The Inspector's manner is deceptive, the stage directions tell us that he 'need not be a big man' but he must create 'an impression of massiveness, solidity and purposefulness'. His authority strengthens his strong moral tone; he can cut into the dialogue 'with authority', as he does when he tells Birling that Eric can wait his turn. He speaks firmly when he contradicts Birling and allows Eric to have another drink. He gets more impatient and irritated as the night continues; just as the two parents show their own impatience and intolerance. Goole reveals new information that moves the play on, he starts it all off with a summary of the afternoon's events, he moves Gerald's account of events on by bluntly saying that Gerald decided to keep Daisy as his mistress. The inspector uses emotive language, he has come to stir things up. His descriptions of Eva/Daisy do this, he describes her as a pretty and lively girl who died in misery and agony; hating life. Goole says to Mrs Birling, that Eva/Daisy was 'alone, friendless, almost penniless, desperate' and all that she did was 'slammed the door in her face.' The Inspector has an ally in Sheila; she does some of the Inspector's work for him by freely confessing her part in the Eva/Daisy story to everyone. She questions Gerald once she suspects, from his reaction, that he knew Daisy Renton. Sheila warns her mother not to go 'building up a wall', as the Inspector will knock it flat. Gerald reacts when Goole mentions the name Daisy Renton, then the inspector leaves the room. Gerald is left in shock, the genius of the inspector's exit is that it leaves Sheila alone with Gerald, and she then takes over the inspector's role and interrogates Gerald. His final exit is really dramatic; first he goes over all the nasty details for the final time and gives them a big lecture. Second, he makes them all feel guilty, and Mrs Birling collapses into a chair; his speech shows the full implications of what they did. Lastly, he tells them how their actions affect the whole world, 'if men will not learn that lesson, then they will be taught it in fire and blood and anguish. Good night.' Then he just leaves, leaving them 'staring, subdued and wondering.'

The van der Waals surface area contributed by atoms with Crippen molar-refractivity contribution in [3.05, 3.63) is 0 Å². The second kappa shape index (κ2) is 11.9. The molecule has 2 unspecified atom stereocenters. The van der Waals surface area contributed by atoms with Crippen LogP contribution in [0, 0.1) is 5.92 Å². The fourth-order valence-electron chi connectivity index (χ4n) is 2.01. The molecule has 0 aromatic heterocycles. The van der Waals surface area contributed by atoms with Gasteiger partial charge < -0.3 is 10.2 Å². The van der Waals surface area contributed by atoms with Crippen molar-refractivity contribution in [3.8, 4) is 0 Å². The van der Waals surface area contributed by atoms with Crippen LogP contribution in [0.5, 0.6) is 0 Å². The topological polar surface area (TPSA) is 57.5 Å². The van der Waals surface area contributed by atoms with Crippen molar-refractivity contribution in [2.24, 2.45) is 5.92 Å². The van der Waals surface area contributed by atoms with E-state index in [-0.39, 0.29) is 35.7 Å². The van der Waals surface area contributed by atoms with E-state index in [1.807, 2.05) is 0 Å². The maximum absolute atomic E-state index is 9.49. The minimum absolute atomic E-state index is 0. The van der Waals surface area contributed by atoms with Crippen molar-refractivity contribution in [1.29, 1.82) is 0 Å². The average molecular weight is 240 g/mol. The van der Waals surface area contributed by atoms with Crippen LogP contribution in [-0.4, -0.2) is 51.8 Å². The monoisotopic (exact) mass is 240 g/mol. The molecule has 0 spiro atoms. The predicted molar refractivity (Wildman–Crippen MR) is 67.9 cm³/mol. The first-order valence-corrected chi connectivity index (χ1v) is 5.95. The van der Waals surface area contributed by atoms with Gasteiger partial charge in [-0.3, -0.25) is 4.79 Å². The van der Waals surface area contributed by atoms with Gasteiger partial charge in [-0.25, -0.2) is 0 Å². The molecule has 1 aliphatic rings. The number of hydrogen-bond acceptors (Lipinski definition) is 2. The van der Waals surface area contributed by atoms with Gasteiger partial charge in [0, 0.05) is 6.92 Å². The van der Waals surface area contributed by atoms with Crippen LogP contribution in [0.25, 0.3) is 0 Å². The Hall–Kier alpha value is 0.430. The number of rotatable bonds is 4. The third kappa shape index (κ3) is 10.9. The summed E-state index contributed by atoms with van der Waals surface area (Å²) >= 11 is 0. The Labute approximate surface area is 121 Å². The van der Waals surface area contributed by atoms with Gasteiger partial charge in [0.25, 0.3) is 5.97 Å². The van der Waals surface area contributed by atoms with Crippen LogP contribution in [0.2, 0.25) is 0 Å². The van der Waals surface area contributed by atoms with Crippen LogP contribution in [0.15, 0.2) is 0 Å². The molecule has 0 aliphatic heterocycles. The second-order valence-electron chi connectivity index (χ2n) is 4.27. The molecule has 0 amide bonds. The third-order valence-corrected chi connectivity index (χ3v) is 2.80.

The genre of 'An Inspector Calls' is Drama. The play is very dramatic through many different ways. The audience's attention is sustained during the performance by releasing a bit of information at a time using one character at a time.